Date(s) - 24/07/2021
4:30 pm - 6:30 pm
Less is More! Want to learn Minimalism?
Join the STC India Learning session on Minimalism in Practice this Saturday, July 24 at 4:30 PM IST.
Please use this link to register. The registration link remains open until Friday, July 23 by 3:00 PM.
First come first served. Hurry!
About the Session
Users want to get their jobs done. They don’t want to search through a lot of material in order to find what they need. Minimalism is about taking out unnecessary material so that the user can see and use the information that they really need. It is also about ensuring that the right material is included. Just as growing a successful garden requires rigorous weeding, creating effective documentation requires ruthless editing and clearing space for the content that the users need to do their jobs.
This course includes:
- Audience personas and task analysis
- Removing inappropriate material
- Emphasizing task topics
- Planning your information product
- Rigorous editing, along with examples
- Writing examples: Before and after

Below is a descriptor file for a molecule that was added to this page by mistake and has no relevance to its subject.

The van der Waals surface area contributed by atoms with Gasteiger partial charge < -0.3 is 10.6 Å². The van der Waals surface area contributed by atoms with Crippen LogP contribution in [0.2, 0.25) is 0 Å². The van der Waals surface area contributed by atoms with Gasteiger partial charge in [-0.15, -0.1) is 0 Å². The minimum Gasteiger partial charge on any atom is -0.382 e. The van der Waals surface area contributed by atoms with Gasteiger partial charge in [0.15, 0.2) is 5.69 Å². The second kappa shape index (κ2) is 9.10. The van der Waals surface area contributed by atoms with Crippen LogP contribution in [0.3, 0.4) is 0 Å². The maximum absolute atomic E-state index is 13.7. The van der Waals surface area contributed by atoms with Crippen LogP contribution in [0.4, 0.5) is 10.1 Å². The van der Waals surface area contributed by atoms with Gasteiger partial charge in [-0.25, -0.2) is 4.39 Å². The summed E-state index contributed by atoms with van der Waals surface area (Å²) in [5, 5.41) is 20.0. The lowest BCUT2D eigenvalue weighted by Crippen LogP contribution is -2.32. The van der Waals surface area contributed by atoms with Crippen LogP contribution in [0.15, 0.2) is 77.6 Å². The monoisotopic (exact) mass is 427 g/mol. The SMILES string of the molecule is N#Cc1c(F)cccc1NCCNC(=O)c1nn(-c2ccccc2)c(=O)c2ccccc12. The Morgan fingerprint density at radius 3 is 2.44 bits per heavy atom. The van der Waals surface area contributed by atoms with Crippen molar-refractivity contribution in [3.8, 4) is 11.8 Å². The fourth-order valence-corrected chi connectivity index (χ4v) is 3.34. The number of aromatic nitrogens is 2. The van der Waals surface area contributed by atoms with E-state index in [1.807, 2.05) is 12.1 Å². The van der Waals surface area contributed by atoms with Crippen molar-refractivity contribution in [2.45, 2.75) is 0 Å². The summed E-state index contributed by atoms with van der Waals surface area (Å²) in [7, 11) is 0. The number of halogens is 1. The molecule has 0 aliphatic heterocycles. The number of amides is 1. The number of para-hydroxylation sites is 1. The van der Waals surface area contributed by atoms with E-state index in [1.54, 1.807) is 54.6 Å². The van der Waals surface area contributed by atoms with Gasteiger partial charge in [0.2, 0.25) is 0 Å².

- Evaluating when text can be removed
- Handling errors
- Establishing a minimalist culture
- Evaluating results
- Converting legacy content
About Jill House
Jill has been in the communications field for over 30 years. For the past 16 years, she has written documentation for Fiserv, a banking software company. She loves studying users and the way they perform tasks, and effective communication methods. She has served on documentation focus groups and led internal initiatives with users to improve documentation. She loves using minimalist writing, ruthless editing, design, graphics, and user/task analysis as tools to help users. She has led initiatives to overhaul legacy documentation into streamlined, easy-to-use minimalist documentation. For example, several years ago before minimalism came to the forefront of documentation, she converted an 800- page manual into about one-third of its original size. She is a steadfast advocate, practitioner, and teacher of minimalism.